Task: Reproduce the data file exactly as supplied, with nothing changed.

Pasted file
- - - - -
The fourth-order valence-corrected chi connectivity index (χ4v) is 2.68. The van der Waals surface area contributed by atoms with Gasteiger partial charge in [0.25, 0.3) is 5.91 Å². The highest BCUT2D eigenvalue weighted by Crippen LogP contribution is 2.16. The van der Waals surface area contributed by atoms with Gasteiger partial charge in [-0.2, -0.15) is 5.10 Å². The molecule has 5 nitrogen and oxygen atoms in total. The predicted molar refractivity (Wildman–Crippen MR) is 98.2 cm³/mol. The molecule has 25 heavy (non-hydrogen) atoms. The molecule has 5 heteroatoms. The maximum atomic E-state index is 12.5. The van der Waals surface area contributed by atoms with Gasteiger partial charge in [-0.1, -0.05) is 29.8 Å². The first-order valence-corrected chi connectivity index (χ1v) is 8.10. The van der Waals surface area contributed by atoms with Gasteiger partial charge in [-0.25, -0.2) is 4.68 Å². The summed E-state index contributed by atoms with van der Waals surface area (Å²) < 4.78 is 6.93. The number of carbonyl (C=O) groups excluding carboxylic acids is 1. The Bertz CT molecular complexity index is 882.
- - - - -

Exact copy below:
The fourth-order valence-corrected chi connectivity index (χ4v) is 2.68. The van der Waals surface area contributed by atoms with Gasteiger partial charge in [0.25, 0.3) is 5.91 Å². The highest BCUT2D eigenvalue weighted by Crippen LogP contribution is 2.16. The van der Waals surface area contributed by atoms with Gasteiger partial charge in [-0.2, -0.15) is 5.10 Å². The molecule has 5 nitrogen and oxygen atoms in total. The predicted molar refractivity (Wildman–Crippen MR) is 98.2 cm³/mol. The molecule has 25 heavy (non-hydrogen) atoms. The molecule has 5 heteroatoms. The maximum atomic E-state index is 12.5. The van der Waals surface area contributed by atoms with Gasteiger partial charge in [-0.1, -0.05) is 29.8 Å². The first-order valence-corrected chi connectivity index (χ1v) is 8.10. The van der Waals surface area contributed by atoms with Gasteiger partial charge in [-0.25, -0.2) is 4.68 Å². The summed E-state index contributed by atoms with van der Waals surface area (Å²) < 4.78 is 6.93. The number of carbonyl (C=O) groups excluding carboxylic acids is 1. The Bertz CT molecular complexity index is 882.